In response to the question about the word "cinnercuak," I read The Columbia County News-Times, The Augusta Chronicle and the National Enquire as I have an inquisitive mind.
Kudos must go to Gary Swint, director of the East Central Georgia Regional Library System, and Dottie Demarest, a research librarian at the main Augusta-Richmond library.
In Barry Paschal's Jan. 9 column, he said a friend had inquired about the word "cinnercauk," as used with "alcohol, bars and cinnercuak businesses" in a 1922 land deed.
The answer is in ClassicNotes: Inferno Cantos XXI-XXIV by Dante:
"The next valley held a pool of boiling tar, which reminded Dante of the pitch the Venetians used to patch up their ships. While Dante was watching the tar, Virgil warned him to look out. Turning around, he saw a black demon racing up, carrying a sinner which he cast into the pool, calling out to the other demons, the Malebranche, that it was an elder of Saint Zita. He said he was going back for more, and that there were plenty of grafters in that city.
"The sinner tried to get out of the pitch, but other demons thrust him down with long hooks, taunting him all the while. Virgil told Dante not to be afraid of the demons, and went over to speak with them. At first they looked menacing, but when Virgil told them that they were there by divine will, the head demon, Malacoda, gave them an escort made up of the demons Alichino, Calcabrina, Cagnazzo, Barbaniccia, Libicocco, Draghignazzo, Circiatto, Graffiacane, Farafrello and Rubicante.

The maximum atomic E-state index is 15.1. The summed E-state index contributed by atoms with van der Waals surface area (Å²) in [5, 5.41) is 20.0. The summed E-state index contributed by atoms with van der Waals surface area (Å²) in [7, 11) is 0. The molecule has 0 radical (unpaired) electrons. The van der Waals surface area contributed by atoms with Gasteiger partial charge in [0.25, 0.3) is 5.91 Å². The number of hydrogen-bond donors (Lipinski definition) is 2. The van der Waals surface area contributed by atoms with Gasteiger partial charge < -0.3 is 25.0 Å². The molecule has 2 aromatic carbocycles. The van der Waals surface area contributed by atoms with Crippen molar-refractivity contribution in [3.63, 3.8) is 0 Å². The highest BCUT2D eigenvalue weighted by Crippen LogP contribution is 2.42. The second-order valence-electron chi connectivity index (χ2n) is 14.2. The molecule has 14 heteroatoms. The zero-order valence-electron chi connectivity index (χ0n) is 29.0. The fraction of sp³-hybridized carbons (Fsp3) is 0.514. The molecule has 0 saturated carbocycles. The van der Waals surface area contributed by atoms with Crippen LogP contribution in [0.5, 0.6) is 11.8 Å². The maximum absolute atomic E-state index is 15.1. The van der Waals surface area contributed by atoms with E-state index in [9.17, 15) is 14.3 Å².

"Dante was not pleased to have an escort, but Virgil again told him not to be frightened: the demons growling faces were meant to scare the sinners. As a signal to begin, the leader, Barbariccia, "made a trumpet of his [rear]."
In light of the fact that the demons were after all the grafters (beer and alcohol drinkers), that the smoking ban was targeted towards bars, taverns and restaurants that permitted smoking, could there be a correlation between the Demon Barbaniccia from Dante and Tom Mercer, the architect of the local indoor smoking ban of the Columbia County commissioners?
The word "cinnercuak" is in actually "Sinner's Caulk" which was used to patch up the ships.
I hope that this explanation helps answer the burning question, "What is cinnercuak?"
David G. Edmiston Sr.
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